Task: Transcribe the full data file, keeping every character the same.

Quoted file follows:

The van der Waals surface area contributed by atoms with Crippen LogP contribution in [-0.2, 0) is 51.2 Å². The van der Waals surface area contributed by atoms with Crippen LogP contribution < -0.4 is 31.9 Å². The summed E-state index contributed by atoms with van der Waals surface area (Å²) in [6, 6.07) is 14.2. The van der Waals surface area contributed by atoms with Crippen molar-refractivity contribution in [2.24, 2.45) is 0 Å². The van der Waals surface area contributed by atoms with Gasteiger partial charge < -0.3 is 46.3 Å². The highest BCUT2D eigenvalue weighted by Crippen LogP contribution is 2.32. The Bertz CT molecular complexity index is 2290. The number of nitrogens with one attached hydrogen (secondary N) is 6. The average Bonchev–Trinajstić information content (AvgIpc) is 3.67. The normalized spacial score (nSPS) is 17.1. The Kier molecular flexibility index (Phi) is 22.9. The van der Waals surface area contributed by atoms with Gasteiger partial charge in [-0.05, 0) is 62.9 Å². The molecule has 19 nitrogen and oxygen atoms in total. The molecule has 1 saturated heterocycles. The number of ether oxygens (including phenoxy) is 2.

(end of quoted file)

The van der Waals surface area contributed by atoms with Crippen LogP contribution in [-0.2, 0) is 51.2 Å². The van der Waals surface area contributed by atoms with Crippen LogP contribution < -0.4 is 31.9 Å². The summed E-state index contributed by atoms with van der Waals surface area (Å²) in [6, 6.07) is 14.2. The van der Waals surface area contributed by atoms with Crippen molar-refractivity contribution in [2.24, 2.45) is 0 Å². The van der Waals surface area contributed by atoms with Gasteiger partial charge < -0.3 is 46.3 Å². The highest BCUT2D eigenvalue weighted by Crippen LogP contribution is 2.32. The Bertz CT molecular complexity index is 2290. The number of nitrogens with one attached hydrogen (secondary N) is 6. The average Bonchev–Trinajstić information content (AvgIpc) is 3.67. The normalized spacial score (nSPS) is 17.1. The Kier molecular flexibility index (Phi) is 22.9. The van der Waals surface area contributed by atoms with Gasteiger partial charge in [-0.05, 0) is 62.9 Å². The molecule has 19 nitrogen and oxygen atoms in total. The molecule has 1 saturated heterocycles. The number of ether oxygens (including phenoxy) is 2.